Normally as a guest, especially a royal guest you are the one afforded special treatment.
For example if I have guests popping round I may remove the plastic toys/ trip hazards from the stairs and floors and hoover the crust of rice cakes from the carpet in the living room, if you're really lucky I might even wipe off some of the sticky handprints my entire house is now covered in.
But I probably won't.
(Top Tip Kate: avoid anything with a gloss finish when you have small children.)
A new baby trumps any guests, even royal ones.
All special treatment is diverted to the newest member of the family and guests must respect this and accept that standards in the home you are visiting may not be what they usually are.
So Your Majesty do not be surprised if you glance around the room and see William's underpants drying on the radiators.
This is quite normal.
As I write households up and down the land will be covered in drying washing. When there is no space left on the radiators your subjects will use chairs and small children standing still to hang things on, any available surface will do.
Anyone reading this from outside Britain may find this peculiar but this is the harsh reality of the British weather. There are only ever five days of the year when it is possible to dry washing outside. Homes in the USA have machines for the drying of clothes we Brits like to dangle our damp kecks over the backs of doors.
Don't ask why it is simply the British way.
Like teeth that look like actual teeth.
When visiting new parents it is totally acceptable for the hosts to be wearing leisure wear (Do Reiss do tracksuits?) or even, wait for it, their pyjamas.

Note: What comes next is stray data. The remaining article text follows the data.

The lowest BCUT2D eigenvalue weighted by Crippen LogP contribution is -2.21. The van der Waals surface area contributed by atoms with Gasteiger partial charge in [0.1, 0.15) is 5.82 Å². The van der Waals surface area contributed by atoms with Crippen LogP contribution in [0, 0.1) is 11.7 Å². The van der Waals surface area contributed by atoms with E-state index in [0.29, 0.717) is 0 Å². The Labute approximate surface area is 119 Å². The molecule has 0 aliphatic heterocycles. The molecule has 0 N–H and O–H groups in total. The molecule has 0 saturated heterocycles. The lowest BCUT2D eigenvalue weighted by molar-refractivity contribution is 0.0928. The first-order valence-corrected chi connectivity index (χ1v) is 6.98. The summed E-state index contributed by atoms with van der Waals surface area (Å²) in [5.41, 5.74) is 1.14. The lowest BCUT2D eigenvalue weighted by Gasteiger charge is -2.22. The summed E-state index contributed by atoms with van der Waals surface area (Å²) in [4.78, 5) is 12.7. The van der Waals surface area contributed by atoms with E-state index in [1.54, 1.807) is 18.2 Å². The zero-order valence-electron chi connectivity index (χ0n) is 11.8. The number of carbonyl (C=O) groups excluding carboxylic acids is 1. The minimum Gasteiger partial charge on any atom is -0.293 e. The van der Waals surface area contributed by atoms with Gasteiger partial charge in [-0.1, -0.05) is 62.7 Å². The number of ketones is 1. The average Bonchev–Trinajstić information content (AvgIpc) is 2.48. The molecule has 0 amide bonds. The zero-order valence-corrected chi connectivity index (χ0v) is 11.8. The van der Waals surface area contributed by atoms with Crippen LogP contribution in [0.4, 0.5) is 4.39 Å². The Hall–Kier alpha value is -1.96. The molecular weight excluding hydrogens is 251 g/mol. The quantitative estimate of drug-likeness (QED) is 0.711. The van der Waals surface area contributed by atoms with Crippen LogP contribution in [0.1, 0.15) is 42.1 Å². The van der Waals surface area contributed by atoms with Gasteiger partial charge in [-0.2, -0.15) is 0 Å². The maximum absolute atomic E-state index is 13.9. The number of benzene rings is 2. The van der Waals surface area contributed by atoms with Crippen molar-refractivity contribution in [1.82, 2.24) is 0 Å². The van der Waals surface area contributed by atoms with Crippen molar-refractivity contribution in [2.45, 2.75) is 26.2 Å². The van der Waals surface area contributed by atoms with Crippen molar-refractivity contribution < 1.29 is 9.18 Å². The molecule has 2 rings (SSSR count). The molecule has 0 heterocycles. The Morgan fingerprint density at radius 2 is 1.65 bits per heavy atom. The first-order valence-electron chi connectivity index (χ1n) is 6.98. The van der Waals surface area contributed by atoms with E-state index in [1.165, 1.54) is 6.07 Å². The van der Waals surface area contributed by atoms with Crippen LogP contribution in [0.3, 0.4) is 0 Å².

This too is entirely normal.
As new parents it is hard to work out exactly where the day starts and night begins everything becomes a cycle of sleeping and feeding and when baby is not sleeping or feeding worrying about when they will sleep or feed next.
If that sounds exhausting Kate, don't worry my eldest is nearly three and we have stopped worrying about her sleeping and eating and now have completely new things to agonize about.
It is customary for guests to bring food. New parents often struggle to feed themselves as they are so busy with the aforementioned worrying.
Posh biscuits will do (speak to Charles) or if you have the time why not knock up a quiche Ma'am?
In most situations rocking up at someone's house and offering to bung the washing on would be seen as a little odd but as a family member visiting a new arrival it is customary to make an offer of help.
I would imagine that as an elderly family member with limited domestic experience Kate is unlikely to deploy you to unload the dishwasher (which, by the way, is a machine not a member of staff).
So you should get the butler to run you through the basics of folding washing and pairing up socks.
The baby may sleep for the entire time you are there, it is allowed to. No one should ever wake a baby up not even The Queen of England.
If the baby is awake remember these rules for the handling of a new born child.
First to hold the infant is the person who made it (Kate), next anyone else who contributed (William) and then the he or she is passed to the person sitting to their left.
It is rude to hog the baby! Be sure to pass it on to the person next to you.
You will probably want to bring a gift. This is not a time to start re gifting Maori canoes, if you really want to make an impact remember that bringing home a new born baby is terrifying and even more terrifying if that newborn baby is a future King or Queen of England and the whole world is watching you.
The best gift you could give Kate and Wills would be to divert the attention of the world's media.
And I have a suggestion (Don't worry no boats.)
Shove Suggs back up onto the roof and join in with Madness singing 'Embarrassment' to Harry.
That should do it.